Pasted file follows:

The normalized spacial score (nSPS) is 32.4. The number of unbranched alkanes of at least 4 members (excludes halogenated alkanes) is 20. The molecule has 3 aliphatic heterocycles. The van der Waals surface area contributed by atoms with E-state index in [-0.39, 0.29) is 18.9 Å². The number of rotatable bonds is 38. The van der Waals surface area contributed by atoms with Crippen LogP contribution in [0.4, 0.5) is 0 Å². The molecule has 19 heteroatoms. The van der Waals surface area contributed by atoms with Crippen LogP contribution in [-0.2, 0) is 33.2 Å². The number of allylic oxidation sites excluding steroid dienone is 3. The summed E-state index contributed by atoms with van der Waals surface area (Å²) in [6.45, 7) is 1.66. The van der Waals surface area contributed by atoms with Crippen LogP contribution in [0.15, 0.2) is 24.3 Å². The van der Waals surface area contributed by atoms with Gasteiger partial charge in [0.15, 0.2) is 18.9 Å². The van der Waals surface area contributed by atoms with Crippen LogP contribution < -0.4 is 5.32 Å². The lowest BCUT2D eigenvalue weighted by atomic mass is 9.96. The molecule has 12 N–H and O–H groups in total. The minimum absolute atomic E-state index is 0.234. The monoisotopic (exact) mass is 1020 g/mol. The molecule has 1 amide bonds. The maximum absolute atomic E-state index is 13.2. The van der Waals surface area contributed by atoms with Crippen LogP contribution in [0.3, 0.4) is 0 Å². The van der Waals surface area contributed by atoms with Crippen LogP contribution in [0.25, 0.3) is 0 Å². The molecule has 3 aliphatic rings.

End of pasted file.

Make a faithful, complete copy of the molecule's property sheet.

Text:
The normalized spacial score (nSPS) is 32.4. The number of unbranched alkanes of at least 4 members (excludes halogenated alkanes) is 20. The molecule has 3 aliphatic heterocycles. The van der Waals surface area contributed by atoms with E-state index in [-0.39, 0.29) is 18.9 Å². The number of rotatable bonds is 38. The van der Waals surface area contributed by atoms with Crippen LogP contribution in [0.4, 0.5) is 0 Å². The molecule has 19 heteroatoms. The van der Waals surface area contributed by atoms with Crippen LogP contribution in [-0.2, 0) is 33.2 Å². The number of allylic oxidation sites excluding steroid dienone is 3. The summed E-state index contributed by atoms with van der Waals surface area (Å²) in [6.45, 7) is 1.66. The van der Waals surface area contributed by atoms with Crippen LogP contribution in [0.15, 0.2) is 24.3 Å². The van der Waals surface area contributed by atoms with Gasteiger partial charge in [0.15, 0.2) is 18.9 Å². The van der Waals surface area contributed by atoms with Crippen LogP contribution < -0.4 is 5.32 Å². The lowest BCUT2D eigenvalue weighted by atomic mass is 9.96. The molecule has 12 N–H and O–H groups in total. The minimum absolute atomic E-state index is 0.234. The monoisotopic (exact) mass is 1020 g/mol. The molecule has 1 amide bonds. The maximum absolute atomic E-state index is 13.2. The van der Waals surface area contributed by atoms with Crippen LogP contribution in [0.3, 0.4) is 0 Å². The van der Waals surface area contributed by atoms with Crippen LogP contribution in [0.25, 0.3) is 0 Å². The molecule has 3 aliphatic rings.